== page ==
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Recovery, one step at a time

Mon., July 6, 2009, midnight

Ex-smokejumper running again after life-changing fall took a leg

OAKRIDGE, Ore. – The people in Oakridge remember the same thing: the running.

Sara Brown’s footsteps were a constant in high school, pounding out five miles, 10 miles, until it became a way of life.

Running these days isn’t as easy as it once was for the 30-year-old. It’s painful. Slow. She’s lost her rhythm.

Two years ago, the veteran smokejumper dove out of a plane into a wildfire and shattered all of the bones in her right leg.

The accident robbed her of a five-year career jumping with the U.S. Forest Service as part of an elite crew of firefighters who leap out of airplanes into small wildfires that otherwise would be too difficult to reach.

And as doctors considered surgical options to fix her ankles and leg, she realized it was about to rob her of the running as well.

Through the medical haze of choices – endure more surgeries and hang up her shoes or amputate her leg at the knee and keep going – Brown saw a clear one.

“She chose the running,” said her mother, Marcia Brown. “She has always been a runner.”

After a few summers working for the Forest Service in Oakridge, Brown made it through rookie training and was hired as a smokejumper out of Redmond, Ore.

The requirements to apply are demanding: Rookies must complete seven pull-ups, 24 push-ups, 60 sit-ups, run a 1.5-mile course in under 11 minutes and carry a 110-pound pack over a 3-mile flat course.

But the grueling days and intense physical requirements of her job didn’t seem to faze her. “It was hard work,” she says. “But it was fun.”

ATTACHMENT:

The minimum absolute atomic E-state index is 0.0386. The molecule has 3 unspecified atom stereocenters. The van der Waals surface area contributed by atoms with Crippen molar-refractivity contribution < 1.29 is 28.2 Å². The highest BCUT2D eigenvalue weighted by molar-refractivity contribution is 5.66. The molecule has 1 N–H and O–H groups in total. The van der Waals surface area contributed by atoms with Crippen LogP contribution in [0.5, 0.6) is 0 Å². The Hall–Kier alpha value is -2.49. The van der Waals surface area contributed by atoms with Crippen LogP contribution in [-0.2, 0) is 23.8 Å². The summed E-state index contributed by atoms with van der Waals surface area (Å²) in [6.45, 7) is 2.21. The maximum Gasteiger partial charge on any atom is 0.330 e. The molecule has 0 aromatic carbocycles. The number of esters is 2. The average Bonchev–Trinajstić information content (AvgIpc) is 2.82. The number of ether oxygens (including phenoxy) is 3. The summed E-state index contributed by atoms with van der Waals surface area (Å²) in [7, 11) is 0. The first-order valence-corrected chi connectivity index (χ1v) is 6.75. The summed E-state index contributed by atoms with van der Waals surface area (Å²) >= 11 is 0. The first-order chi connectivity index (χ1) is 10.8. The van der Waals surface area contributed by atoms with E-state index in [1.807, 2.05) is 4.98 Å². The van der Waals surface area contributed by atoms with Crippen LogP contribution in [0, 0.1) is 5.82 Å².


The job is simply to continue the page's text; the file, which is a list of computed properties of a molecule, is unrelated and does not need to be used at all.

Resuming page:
In June 2007, Brown’s last jump came quickly, without warning, over a fire in New Mexico.

She was working during the summer fire season while pursuing her master’s degree at Washington State University.

On that hot June day, Brown and her partner leapt, and a gust of wind tossed them both off course.

“I tried to get control of my chute, but he was coming right at me,” she said. “His body hit the material of my chute and it collapsed – it dropped me.”

The 100-foot fall shattered her right leg, snapped her wrist and injured her left leg.

After weeks of recovery, she returned to school full time in a wheelchair as a doctoral student and teaching assistant at Colorado State University.

Balancing office visits and physical therapy, she watched doctors try to piece the legs back together again.

For Brown, not being active wasn’t living, and after seven failed surgeries, doctors told her they could fuse or replace her ankle, which would limit her movement, or they could amputate.

Depending on her recovery, they said, amputation might give her a chance to run, bike and hike again.

“I spent about a month deciding,” she said. “But I kind of knew that’s what I was going to do from the beginning. I just decided I would take that risk.”

These days, it’s hard to catch Brown.

Last month, she was honored with the Smokejumper Courage Award from the National Smokejumpers Association, considered to be the equivalent of a Purple Heart for her bravery during her career and the accident.

She also received $4,500 as part of the award, which she says will help pay her father, who is spending the summer working as her research assistant.

The pair is spending the summer months trudging the hillsides of rural Wyoming and Colorado, conducting wildlife research on old wildfire sites for her Ph.D. program at the University of Wyoming, where she transferred this year after her adviser switched schools.

When she graduates, she says she’d like to work for the Forest Service as a scientist or work for a small, private university.

For now, she’s focused on the little things the next few steps, not the next few years.

She’s started running again, after close to two years of not being able to walk.

Working with a physical therapist, she says she hopes to smooth out her stride, and get to a place where she can run like she used to, all the while continuing to chase her dreams.

“You do what you can with what you’ve got,” she said. “Sometimes you don’t always get a choice.”


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